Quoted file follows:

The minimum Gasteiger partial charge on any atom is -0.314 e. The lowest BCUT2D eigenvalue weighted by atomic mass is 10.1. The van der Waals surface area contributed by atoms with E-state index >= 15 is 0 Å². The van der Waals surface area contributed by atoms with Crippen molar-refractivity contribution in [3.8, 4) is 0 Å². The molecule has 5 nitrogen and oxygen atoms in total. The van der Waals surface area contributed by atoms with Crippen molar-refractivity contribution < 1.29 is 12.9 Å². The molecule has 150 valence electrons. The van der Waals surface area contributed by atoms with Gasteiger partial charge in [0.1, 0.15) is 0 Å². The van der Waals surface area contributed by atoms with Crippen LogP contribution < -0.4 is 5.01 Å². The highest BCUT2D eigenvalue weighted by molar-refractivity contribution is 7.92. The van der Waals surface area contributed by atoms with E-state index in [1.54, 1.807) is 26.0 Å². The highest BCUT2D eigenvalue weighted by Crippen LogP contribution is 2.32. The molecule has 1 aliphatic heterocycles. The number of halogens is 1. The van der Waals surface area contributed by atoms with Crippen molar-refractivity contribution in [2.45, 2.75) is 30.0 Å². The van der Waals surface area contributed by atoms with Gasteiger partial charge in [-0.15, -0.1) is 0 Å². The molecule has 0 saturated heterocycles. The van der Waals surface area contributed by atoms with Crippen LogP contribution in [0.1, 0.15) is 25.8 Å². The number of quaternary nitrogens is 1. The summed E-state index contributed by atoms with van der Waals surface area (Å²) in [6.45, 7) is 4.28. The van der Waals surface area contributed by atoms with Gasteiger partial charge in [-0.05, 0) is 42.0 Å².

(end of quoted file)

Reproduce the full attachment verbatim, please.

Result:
The minimum Gasteiger partial charge on any atom is -0.314 e. The lowest BCUT2D eigenvalue weighted by atomic mass is 10.1. The van der Waals surface area contributed by atoms with E-state index >= 15 is 0 Å². The van der Waals surface area contributed by atoms with Crippen molar-refractivity contribution in [3.8, 4) is 0 Å². The molecule has 5 nitrogen and oxygen atoms in total. The van der Waals surface area contributed by atoms with Crippen molar-refractivity contribution < 1.29 is 12.9 Å². The molecule has 150 valence electrons. The van der Waals surface area contributed by atoms with Gasteiger partial charge in [0.1, 0.15) is 0 Å². The van der Waals surface area contributed by atoms with Crippen LogP contribution < -0.4 is 5.01 Å². The highest BCUT2D eigenvalue weighted by molar-refractivity contribution is 7.92. The van der Waals surface area contributed by atoms with E-state index in [1.54, 1.807) is 26.0 Å². The highest BCUT2D eigenvalue weighted by Crippen LogP contribution is 2.32. The molecule has 1 aliphatic heterocycles. The number of halogens is 1. The van der Waals surface area contributed by atoms with Crippen molar-refractivity contribution in [2.45, 2.75) is 30.0 Å². The van der Waals surface area contributed by atoms with Gasteiger partial charge in [-0.15, -0.1) is 0 Å². The molecule has 0 saturated heterocycles. The van der Waals surface area contributed by atoms with Crippen LogP contribution in [0.1, 0.15) is 25.8 Å². The number of quaternary nitrogens is 1. The summed E-state index contributed by atoms with van der Waals surface area (Å²) in [6.45, 7) is 4.28. The van der Waals surface area contributed by atoms with Gasteiger partial charge in [-0.05, 0) is 42.0 Å².